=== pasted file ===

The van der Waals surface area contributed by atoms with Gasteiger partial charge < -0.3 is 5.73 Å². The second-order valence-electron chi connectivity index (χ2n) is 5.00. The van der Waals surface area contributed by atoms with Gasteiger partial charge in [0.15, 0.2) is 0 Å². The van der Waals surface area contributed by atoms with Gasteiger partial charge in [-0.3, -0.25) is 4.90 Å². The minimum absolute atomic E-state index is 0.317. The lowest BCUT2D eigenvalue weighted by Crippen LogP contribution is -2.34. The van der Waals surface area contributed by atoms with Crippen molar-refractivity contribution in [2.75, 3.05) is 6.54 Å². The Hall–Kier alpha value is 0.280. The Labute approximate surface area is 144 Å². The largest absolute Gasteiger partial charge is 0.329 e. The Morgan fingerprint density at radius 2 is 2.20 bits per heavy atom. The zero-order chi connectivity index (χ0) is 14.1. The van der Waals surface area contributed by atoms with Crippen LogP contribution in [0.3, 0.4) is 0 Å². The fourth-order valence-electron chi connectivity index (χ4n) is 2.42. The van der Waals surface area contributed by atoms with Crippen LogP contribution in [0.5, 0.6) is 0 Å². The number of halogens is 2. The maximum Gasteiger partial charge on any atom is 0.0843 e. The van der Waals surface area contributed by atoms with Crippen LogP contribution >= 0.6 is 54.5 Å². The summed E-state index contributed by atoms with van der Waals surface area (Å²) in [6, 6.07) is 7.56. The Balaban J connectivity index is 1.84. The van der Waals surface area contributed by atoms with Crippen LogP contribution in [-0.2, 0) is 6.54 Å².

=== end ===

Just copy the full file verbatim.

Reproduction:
The van der Waals surface area contributed by atoms with Gasteiger partial charge < -0.3 is 5.73 Å². The second-order valence-electron chi connectivity index (χ2n) is 5.00. The van der Waals surface area contributed by atoms with Gasteiger partial charge in [0.15, 0.2) is 0 Å². The van der Waals surface area contributed by atoms with Gasteiger partial charge in [-0.3, -0.25) is 4.90 Å². The minimum absolute atomic E-state index is 0.317. The lowest BCUT2D eigenvalue weighted by Crippen LogP contribution is -2.34. The van der Waals surface area contributed by atoms with Crippen molar-refractivity contribution in [2.75, 3.05) is 6.54 Å². The Hall–Kier alpha value is 0.280. The Labute approximate surface area is 144 Å². The largest absolute Gasteiger partial charge is 0.329 e. The Morgan fingerprint density at radius 2 is 2.20 bits per heavy atom. The zero-order chi connectivity index (χ0) is 14.1. The van der Waals surface area contributed by atoms with Crippen LogP contribution in [0.3, 0.4) is 0 Å². The fourth-order valence-electron chi connectivity index (χ4n) is 2.42. The van der Waals surface area contributed by atoms with Crippen LogP contribution in [0.5, 0.6) is 0 Å². The number of halogens is 2. The maximum Gasteiger partial charge on any atom is 0.0843 e. The van der Waals surface area contributed by atoms with Crippen LogP contribution >= 0.6 is 54.5 Å². The summed E-state index contributed by atoms with van der Waals surface area (Å²) in [6, 6.07) is 7.56. The Balaban J connectivity index is 1.84. The van der Waals surface area contributed by atoms with Crippen LogP contribution in [-0.2, 0) is 6.54 Å².